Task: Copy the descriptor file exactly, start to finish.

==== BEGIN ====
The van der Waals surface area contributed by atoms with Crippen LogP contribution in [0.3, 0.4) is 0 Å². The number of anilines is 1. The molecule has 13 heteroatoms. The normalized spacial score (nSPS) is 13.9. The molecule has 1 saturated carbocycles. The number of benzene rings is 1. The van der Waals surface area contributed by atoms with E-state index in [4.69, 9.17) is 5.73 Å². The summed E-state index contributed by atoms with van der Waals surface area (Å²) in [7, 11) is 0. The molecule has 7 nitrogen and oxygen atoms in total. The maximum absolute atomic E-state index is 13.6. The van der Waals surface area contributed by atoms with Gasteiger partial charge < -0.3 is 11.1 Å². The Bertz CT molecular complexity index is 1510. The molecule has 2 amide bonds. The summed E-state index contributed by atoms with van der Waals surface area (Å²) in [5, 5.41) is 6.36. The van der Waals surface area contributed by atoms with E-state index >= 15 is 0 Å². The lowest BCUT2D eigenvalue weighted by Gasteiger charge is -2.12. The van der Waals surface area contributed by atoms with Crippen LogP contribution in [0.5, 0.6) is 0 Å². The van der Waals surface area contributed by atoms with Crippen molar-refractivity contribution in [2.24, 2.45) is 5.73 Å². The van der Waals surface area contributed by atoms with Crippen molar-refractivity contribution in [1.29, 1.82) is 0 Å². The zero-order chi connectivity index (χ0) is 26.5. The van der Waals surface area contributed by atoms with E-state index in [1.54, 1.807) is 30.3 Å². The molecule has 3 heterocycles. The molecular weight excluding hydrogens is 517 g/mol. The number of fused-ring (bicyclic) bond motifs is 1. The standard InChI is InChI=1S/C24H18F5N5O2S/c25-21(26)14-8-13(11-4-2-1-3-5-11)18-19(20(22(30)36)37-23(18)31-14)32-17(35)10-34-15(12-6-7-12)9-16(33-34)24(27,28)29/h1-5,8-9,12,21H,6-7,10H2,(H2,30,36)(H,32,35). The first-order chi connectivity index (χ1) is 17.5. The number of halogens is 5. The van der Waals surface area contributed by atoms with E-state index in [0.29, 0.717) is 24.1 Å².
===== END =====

The van der Waals surface area contributed by atoms with Crippen LogP contribution in [0.3, 0.4) is 0 Å². The number of anilines is 1. The molecule has 13 heteroatoms. The normalized spacial score (nSPS) is 13.9. The molecule has 1 saturated carbocycles. The number of benzene rings is 1. The van der Waals surface area contributed by atoms with E-state index in [4.69, 9.17) is 5.73 Å². The summed E-state index contributed by atoms with van der Waals surface area (Å²) in [7, 11) is 0. The molecule has 7 nitrogen and oxygen atoms in total. The maximum absolute atomic E-state index is 13.6. The van der Waals surface area contributed by atoms with Gasteiger partial charge < -0.3 is 11.1 Å². The Bertz CT molecular complexity index is 1510. The molecule has 2 amide bonds. The summed E-state index contributed by atoms with van der Waals surface area (Å²) in [5, 5.41) is 6.36. The van der Waals surface area contributed by atoms with E-state index >= 15 is 0 Å². The lowest BCUT2D eigenvalue weighted by Gasteiger charge is -2.12. The van der Waals surface area contributed by atoms with Crippen LogP contribution in [0.5, 0.6) is 0 Å². The van der Waals surface area contributed by atoms with Crippen molar-refractivity contribution in [2.24, 2.45) is 5.73 Å². The van der Waals surface area contributed by atoms with Crippen molar-refractivity contribution in [1.29, 1.82) is 0 Å². The zero-order chi connectivity index (χ0) is 26.5. The van der Waals surface area contributed by atoms with E-state index in [1.54, 1.807) is 30.3 Å². The molecule has 3 heterocycles. The molecular weight excluding hydrogens is 517 g/mol. The number of fused-ring (bicyclic) bond motifs is 1. The standard InChI is InChI=1S/C24H18F5N5O2S/c25-21(26)14-8-13(11-4-2-1-3-5-11)18-19(20(22(30)36)37-23(18)31-14)32-17(35)10-34-15(12-6-7-12)9-16(33-34)24(27,28)29/h1-5,8-9,12,21H,6-7,10H2,(H2,30,36)(H,32,35). The first-order chi connectivity index (χ1) is 17.5. The number of halogens is 5. The van der Waals surface area contributed by atoms with E-state index in [0.29, 0.717) is 24.1 Å².